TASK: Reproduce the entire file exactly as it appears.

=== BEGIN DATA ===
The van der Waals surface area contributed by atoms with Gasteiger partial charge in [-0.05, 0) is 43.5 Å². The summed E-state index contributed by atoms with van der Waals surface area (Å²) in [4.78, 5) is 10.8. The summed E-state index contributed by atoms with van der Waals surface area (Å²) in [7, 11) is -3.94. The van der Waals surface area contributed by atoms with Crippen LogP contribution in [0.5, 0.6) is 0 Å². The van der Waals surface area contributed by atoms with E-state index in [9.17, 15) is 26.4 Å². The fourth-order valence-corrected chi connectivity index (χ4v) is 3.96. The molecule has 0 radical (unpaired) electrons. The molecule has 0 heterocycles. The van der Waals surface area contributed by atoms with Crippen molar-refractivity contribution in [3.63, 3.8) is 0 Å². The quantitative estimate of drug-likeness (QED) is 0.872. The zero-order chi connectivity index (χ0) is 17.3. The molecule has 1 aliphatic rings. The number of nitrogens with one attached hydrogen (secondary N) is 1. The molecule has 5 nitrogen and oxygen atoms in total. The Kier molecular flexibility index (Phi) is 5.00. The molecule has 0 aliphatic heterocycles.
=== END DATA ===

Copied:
The van der Waals surface area contributed by atoms with Gasteiger partial charge in [-0.05, 0) is 43.5 Å². The summed E-state index contributed by atoms with van der Waals surface area (Å²) in [4.78, 5) is 10.8. The summed E-state index contributed by atoms with van der Waals surface area (Å²) in [7, 11) is -3.94. The van der Waals surface area contributed by atoms with Crippen LogP contribution in [0.5, 0.6) is 0 Å². The van der Waals surface area contributed by atoms with E-state index in [9.17, 15) is 26.4 Å². The fourth-order valence-corrected chi connectivity index (χ4v) is 3.96. The molecule has 0 radical (unpaired) electrons. The molecule has 0 heterocycles. The van der Waals surface area contributed by atoms with Crippen molar-refractivity contribution in [3.63, 3.8) is 0 Å². The quantitative estimate of drug-likeness (QED) is 0.872. The zero-order chi connectivity index (χ0) is 17.3. The molecule has 1 aliphatic rings. The number of nitrogens with one attached hydrogen (secondary N) is 1. The molecule has 5 nitrogen and oxygen atoms in total. The Kier molecular flexibility index (Phi) is 5.00. The molecule has 0 aliphatic heterocycles.